The technology to transfer and log customer phone calls to the home has been in existence with conferencing features since the early 1990s, but being able to create a viable infrastructure to enable home agents did not come onto the scene until the beginning of this century, according to Working Solutions CEO Tim Houlne. "From a call center perspective, the ability to not only route that traffic into the home but to report on it and track it really started to evolve around 2000 and 2001," he recalls. "Companies really understood either voice well or data well. Few understood bundling the two to deliver that seamless voice and data transaction to the agent in the home."

Houlne credits a couple of advances for the birth of the virtual contact center: first, carrier-grade soft switches, which he says allowed for applications to be developed that were similar to ones integral to typical enterprise-scale contact centers; second, Internet Protocol--enabled systems that allowed access via the Internet to a CRM application. Whipple agrees: "To effectively manage a distributed contact center, you have to have an Internet-based technology people can just log [into] and access the information they need to allow them to handle a call."
While Houlne says the capability to leverage home agents is now a given, there are still security concerns about the data being sent to homes nationwide. "In the beginning [technological capability] was one of those questions," he recalls. "First, how can you do it; then, how secure can that be? That's where a lot of the security questions were raised. Most of your questions concerning the capability to perform most call center functions are gone--the security remains." It's not from a lack of effort, according to Donna Fluss, president of DMG Consulting. "A lot of attention over the last two years in particular has been paid to addressing the security concern of these types of solutions," she explains. "The good news for this market is that the...vendors have been investing significantly and there are some very secure solutions out there."

Those who like the idea of outsourcing to a brick-and-mortar facility, but not in far-flung locations such as India or the Philippines, can also look to nearshore locations ("near" to North America, that is), including Canada and Latin America. "There is increased acceptance and trust in utilizing outsourcers for nearshore outsourcing," DeSalles says. "The biggest driver is going to be cost. As a general rule, it is much cheaper to deploy a contact center workforce nearshore, or even offshore."

In particular, Latin America has started to be seen as a viable option for nearshoring capabilities, especially "for companies looking to diversify [a] global footprint," Sitel's Kokes says, and particularly for those looking to tap into a rapidly emerging U.S. demographic--the Hispanic market. According to the University of Georgia business school, America's Hispanic population controlled $926.1 billion in total disposable income in 2007, and U.S. Census Bureau statistics reveal Hispanics to be the fastest-growing demographic. In other words, U.S.-based companies better be prepared to tailor their customer service strategies to cater to the Hispanic population. "What you're seeing, from the outsourcers' perspective, is that they are strategically locating contact centers in Mexico, Costa Rica, Panama, Dominican Republic, Nicaragua, Argentina, and Chile to support [the] U.S.-Hispanic market," DeSalles says.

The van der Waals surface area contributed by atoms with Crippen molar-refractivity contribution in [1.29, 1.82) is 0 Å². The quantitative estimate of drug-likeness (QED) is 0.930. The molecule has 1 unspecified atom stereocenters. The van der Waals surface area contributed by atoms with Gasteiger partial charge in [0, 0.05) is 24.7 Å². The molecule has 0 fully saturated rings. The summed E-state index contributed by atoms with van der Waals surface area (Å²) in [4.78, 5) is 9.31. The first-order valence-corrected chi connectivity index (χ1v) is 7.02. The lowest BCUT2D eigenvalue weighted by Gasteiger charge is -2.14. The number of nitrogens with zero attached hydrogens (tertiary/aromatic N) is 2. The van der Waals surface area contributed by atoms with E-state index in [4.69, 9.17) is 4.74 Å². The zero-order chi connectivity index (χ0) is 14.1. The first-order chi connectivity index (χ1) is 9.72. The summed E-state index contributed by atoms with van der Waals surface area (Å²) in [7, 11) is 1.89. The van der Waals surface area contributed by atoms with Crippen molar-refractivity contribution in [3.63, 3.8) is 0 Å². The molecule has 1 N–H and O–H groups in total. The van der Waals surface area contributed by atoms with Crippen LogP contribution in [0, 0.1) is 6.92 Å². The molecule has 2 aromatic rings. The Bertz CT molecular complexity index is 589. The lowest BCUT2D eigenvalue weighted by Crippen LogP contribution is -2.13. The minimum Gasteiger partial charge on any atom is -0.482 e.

That market is a huge opportunity for Mexico and the rest of Latin America, as they have what Amit Shankardass, Sitel's senior vice president of global marketing, believes North American companies need: multilingual contact center agents. "As the number of U.S. Spanish-speaking consumers increases, so, too, will the demand for contact center support for this demographic," he explains. "Mexico has the unique advantage of providing 'context-specific' support," he adds, noting that other Latin American nations, such as Panama and Colombia, are also clamoring for a piece of this market.

A large stumbling block is the preconception that these countries are still war zones, unsafe destinations for million-dollar contact center investments. "For some people, the mention of Colombia or Nicaragua calls to mind images of violence and instability," Shankardass explains in his report, "Latin America: The Next India?" "But, contrary to this view, these nations have become safe and business-friendly with governments that are keen to secure attractive foreign investments." (See "Why Nicaragua?" and "A Nearshore Niche in Nicaragua," July 2006.) Kokes notes a positive example: Many Nicaraguans who fled to Canada or the U.S. in the 1980s have since returned with high levels of education allowing them to perform well as customer service agents.

Technological advances, in particular the rise of Voice over Internet Protocol (VoIP) and multichannel capability, have also led to the re-emphasis on nearshoring, according to Kokes. "VoIP has been one of biggest changes I've seen in [10 years] in terms of your ability to quickly scale to really get on-demand," he explains. He also says multichannel capability--allowing for the use of interactive voice response, chat, email, and live agents--has made outsourcing possible beyond brick-and-mortar contact center locations. Latin American countries have done their part to be a home to this technological innovation by establishing "reliable and economical communications networks required to deliver high-quality voice and data traffic available across several countries in the region," Shankardass explains.